Norman Lloyd Dies: ‘St. Elsewhere’ Actor Who Worked With Welles, Hitchcock & Chaplin Was 106

Norman Lloyd, the Emmy-nominated veteran actor, producer and director whose career ranged from The Mercury Theater, Alfred Hitchcock’s Saboteur and acting with Charlie Chaplin in Limelight to St. Elsewhere, Dead Poets Society and The Practice, died May 10 in his sleep at his Los Angeles home. He was 106. A family friend confirmed the news to Deadline.

During one of the famous Lloyd birthday celebrations, Karl Malden said, ”Norman Lloyd is the history of our business.”

Lloyd’s acting career dates back to Orson Welles’ Mercury Theater, of which he was the last surviving member. He was part of its first production — a modern-dress adaptation of Shakespeare’s Julius Caesar.

He originally was cast in Welles’ epic Citizen Kane and accompanied the director to Hollywood. When the filmmaker ran into his proverbial budget problems, Lloyd quit the project and retuned to New York, later making his screen debut as the villainous spy who fell from the top of the Statue of Liberty in Alfred Hitchcock’s Saboteur (1942).

Lloyd himself generously offered start-up jobs to many well known filmmakers, such as Billy Friedkin.

On television, he directed most of Hitchcock’s suspense pieces — winning a Special Mention for Alfred Hitchcock Presents from the Venice Film Festival in 1985 — and starred on the NBC medical drama St. Elsewhere.

Lloyd was in his late 60s when he was cast on NBC’s St. Elsewhere as Dr. Daniel Auschlander, a veteran physician who dealt with his own liver cancer diagnosis and chemoHe was with Boston-set hospital drama for its entire six-season run from 1982-88. It wasn’t a ratings hit — never finishing in the year-end Top 30 in a three-network TV universe — but won 13 Emmys among 62 nominations, including Outstanding Drama Series in all of its seasons.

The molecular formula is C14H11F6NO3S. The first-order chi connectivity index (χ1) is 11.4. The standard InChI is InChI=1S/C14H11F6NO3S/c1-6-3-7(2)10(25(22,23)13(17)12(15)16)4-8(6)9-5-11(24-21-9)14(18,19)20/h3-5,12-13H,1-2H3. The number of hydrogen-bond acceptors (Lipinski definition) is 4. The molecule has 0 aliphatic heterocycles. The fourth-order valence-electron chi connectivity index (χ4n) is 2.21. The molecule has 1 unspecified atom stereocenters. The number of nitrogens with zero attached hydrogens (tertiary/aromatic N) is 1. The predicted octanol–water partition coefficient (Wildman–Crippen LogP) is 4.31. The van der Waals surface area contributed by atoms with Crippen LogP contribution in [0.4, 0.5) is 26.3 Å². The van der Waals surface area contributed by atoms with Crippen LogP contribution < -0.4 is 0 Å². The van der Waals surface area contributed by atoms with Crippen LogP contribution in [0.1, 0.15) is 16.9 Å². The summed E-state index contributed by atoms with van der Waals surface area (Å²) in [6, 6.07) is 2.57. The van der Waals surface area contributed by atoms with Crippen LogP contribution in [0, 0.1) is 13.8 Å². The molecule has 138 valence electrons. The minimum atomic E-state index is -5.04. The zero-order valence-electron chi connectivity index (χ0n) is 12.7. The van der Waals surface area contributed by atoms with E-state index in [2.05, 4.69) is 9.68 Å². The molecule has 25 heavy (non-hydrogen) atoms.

Lloyd also was one of three St. Elsewhere characters who appeared in a Cheers crossover episode, when the St. Eligius docs visited the bar where everybody knows your name. The shows debuted weeks apart on NBC.

During the 1970s, he earned Emmy nominations for the NBC adventure series The Name of the Game as a producer and telefilm Steambath as an EP.

Deadline’s Todd McCarthy wrote an appreciation of Lloyd on the occasion of the actor’s 106th birthday and receiving the Legacy Award from the Los Angeles Film Critics Association last year.

“With Norman at last taking his final curtain call,” McCarthy wrote, “there truly is no significant actor left who was part of the politically engaged New York theatre of the 1930s, worked with major Hollywood filmmakers whose careers stretched from the silent cinema into the 1960s, was a pioneer in television and always kept his hand in with his first love, the stage.”

Todd McCarthy: Norman Lloyd Knows From Epidemics

Lloyd’s close friend, Dean Hargrove, himself a legendary television producer, said: “Norman had a great third act, with an annual birthday party until age 105 filled with notables. He was active until the end, steeped in great stories about the early days of Hollywood and New York theater.”

Added Deadline’s Peter Bart: “Norman loved spinning stories of his encounters with Charlie Chaplin and other legendary figures with whom he interacted. I often played tennis with him until he reached 100. If he missed a shot, he would comment, “When I played with Bill Tilden, he would tell me how to improve my backhand. Feel free to do the same.’”

Lloyd led a busy social life in Hollywood — with his friends ranging from Jean Renoir to Buster Keaton to Judd Apatow, who cast him in 2013’s Trainwreck. Lloyd later complained, “I appreciated Apatow’s choice of me for his film but was upset he didn’t put me in any of the hot scenes.”


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